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Augie’s Life Is Like A Hurricane…

by  in CBR Exclusives Comment
Augie’s Life Is Like A Hurricane…



As part of their auction of Franco-Belgian comic artwork on March 14th in Paris, the Christie’s location at Rockefeller Center, New York City is hosting a small sampling of the artwork this week. I visited it on Saturday during their gallery opening.


The auction also shows the different valuation of American art versus European art. There is a Jack Kirby page in the auction. It’s a solid panel page from “The Fantastic Four,” with Thing, Reed Richards, and Silver Surfer featured prominently. It’s expected to go for around $8,000.

The Peyo Smurfs page that’s up for auction is listed at over $25,000.

That’s still nothing.

Juanjo Guarnido’s “Blacksad” painting is at $50,000. (I love Guarnido’s stuff, but there’s no way I’d pay twice as much for it over an original “Smurfs” page drawn by Peyo’s studio.)

Now, let’s take a quantum leap forward: An Albert Uderzo page of “Asterix” art which has been contributed to raise money for the families of those killed in the “Charlie Hebdo” attacks (for which Christie’s is forgoing its fees) sits at $300,000.

But, wait! There’s a Tintin catalog. Yes, it’s a separate catalog for 11 pieces of art, packed into a 50 page catalog. There’s a pencils-only rough of a Tintin page in it that’ll run you close to $90,000, assuming you don’t get caught up in a bidding war with another interested party next Saturday.

There’s a second penciled page that’s far tighter that starts at over $300,000.


We stood in front of a page of Peyo’s original “Smurfs” art from 1970. I couldn’t take my eyes off it, with its lively small creatures prancing across the page, speaking in French and gesturing in a very animated style.

“How often do you get to stand so close to actual Smurfs art?” I asked my six year old daughter, the thrill in my voice.

She looked at me like I said something completely stupid.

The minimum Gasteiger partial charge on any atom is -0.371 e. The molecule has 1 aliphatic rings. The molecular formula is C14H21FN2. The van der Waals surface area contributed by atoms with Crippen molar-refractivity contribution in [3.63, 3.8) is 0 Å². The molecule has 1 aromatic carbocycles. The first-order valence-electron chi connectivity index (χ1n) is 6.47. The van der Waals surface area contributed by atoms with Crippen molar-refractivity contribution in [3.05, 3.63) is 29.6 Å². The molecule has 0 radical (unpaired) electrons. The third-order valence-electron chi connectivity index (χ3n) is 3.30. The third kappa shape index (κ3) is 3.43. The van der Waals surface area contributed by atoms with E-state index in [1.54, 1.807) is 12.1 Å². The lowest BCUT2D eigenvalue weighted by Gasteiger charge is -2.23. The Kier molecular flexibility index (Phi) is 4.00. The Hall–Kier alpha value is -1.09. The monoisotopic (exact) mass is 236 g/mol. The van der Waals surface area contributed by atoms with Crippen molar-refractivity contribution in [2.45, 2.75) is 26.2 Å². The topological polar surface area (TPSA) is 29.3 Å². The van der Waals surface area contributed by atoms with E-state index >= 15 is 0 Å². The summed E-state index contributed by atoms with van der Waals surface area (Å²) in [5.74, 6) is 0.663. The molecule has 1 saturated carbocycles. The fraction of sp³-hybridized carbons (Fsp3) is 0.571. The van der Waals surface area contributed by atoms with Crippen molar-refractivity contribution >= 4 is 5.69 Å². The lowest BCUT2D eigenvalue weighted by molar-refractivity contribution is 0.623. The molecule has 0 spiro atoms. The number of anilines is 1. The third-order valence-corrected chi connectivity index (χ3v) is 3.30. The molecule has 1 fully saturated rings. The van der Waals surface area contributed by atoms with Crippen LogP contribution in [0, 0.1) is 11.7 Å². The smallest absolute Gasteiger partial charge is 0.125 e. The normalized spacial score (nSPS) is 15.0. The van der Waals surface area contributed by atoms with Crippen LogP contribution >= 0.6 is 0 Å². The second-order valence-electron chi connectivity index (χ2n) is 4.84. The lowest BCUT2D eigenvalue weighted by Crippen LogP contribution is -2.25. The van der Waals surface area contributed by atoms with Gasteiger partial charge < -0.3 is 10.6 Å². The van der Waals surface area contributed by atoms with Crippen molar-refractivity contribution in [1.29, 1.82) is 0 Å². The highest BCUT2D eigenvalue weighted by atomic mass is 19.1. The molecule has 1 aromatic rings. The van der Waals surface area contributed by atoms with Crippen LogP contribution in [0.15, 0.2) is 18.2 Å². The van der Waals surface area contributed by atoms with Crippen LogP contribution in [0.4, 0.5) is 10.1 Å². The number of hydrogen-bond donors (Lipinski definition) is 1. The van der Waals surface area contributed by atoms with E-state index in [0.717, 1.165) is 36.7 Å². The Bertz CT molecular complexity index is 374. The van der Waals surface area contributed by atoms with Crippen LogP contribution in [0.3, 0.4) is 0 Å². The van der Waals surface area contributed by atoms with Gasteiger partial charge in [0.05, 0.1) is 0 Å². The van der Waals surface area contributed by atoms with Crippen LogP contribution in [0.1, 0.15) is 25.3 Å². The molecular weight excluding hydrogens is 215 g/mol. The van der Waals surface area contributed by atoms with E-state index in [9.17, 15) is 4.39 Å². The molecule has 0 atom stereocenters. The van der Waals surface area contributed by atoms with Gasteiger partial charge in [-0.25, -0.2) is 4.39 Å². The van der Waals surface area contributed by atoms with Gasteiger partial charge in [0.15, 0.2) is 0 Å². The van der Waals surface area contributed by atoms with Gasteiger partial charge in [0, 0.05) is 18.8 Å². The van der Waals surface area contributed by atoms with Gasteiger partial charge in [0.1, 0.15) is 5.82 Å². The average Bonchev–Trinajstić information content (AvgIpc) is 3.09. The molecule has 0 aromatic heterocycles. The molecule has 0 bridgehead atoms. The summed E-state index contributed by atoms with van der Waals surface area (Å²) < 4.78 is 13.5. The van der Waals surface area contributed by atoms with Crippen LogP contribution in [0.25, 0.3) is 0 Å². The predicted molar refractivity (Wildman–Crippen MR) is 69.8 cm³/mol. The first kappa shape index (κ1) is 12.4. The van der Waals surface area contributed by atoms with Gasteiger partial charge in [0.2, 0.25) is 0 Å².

“Every day, Dad. You always draw Smurfs.”

I hugged her and we moved along.

I came back to the Smurfs page later just to stare at it, though. I tried to find Peyo’s pencil lines. Couldn’t do it. Saw a couple of White Out dots, but that was about it.

Between that and the Uderzo “Asterix” page, I melted that afternoon.


Some podcasts I listened to in the last week:

  • Mitch Breitweiser appeared on the “Sidebar” podcast back in May 2014, but I just got to listening to it last week. It’s an interesting walk through his career, creative process, and future in comics.

  • Also on “Sidebar,” a couple of weeks back, artist (and NJ native!) Wilfredo Torres talks about his history in comics in a fun hour long romp.

  • This one comes with a warning for adult language. This is one you won’t listen to at the office or in front of the kids. It’s one that’s sure to tick off a great many people. (I’d say it needs Trigger Warnings written all over it, but that would miss half the point of the show…) But I like strong opinions firmly held, so this rant against Millenials on “Man vs. Art” is a performance art piece worth listening to. Again, it’s sure to offend a number of people, but I think it’s an interesting perspective. I don’t agree with all of it, but there’s enough here to recommend it. The last half hour veers off into the kinds of people who post on Facebook, which is also very funny and terribly true.

  • Not directly comics-related: The Rotoscopers podcast takes a look back at the movie that won the first Animated Best Picture Oscar: “Shrek.” Makes me want to go back and watch it again. The podcast did its job.

One quick programming note: The “All Star Batman and Robin the Boy Wonder” Epic Re-Read will continue next week.

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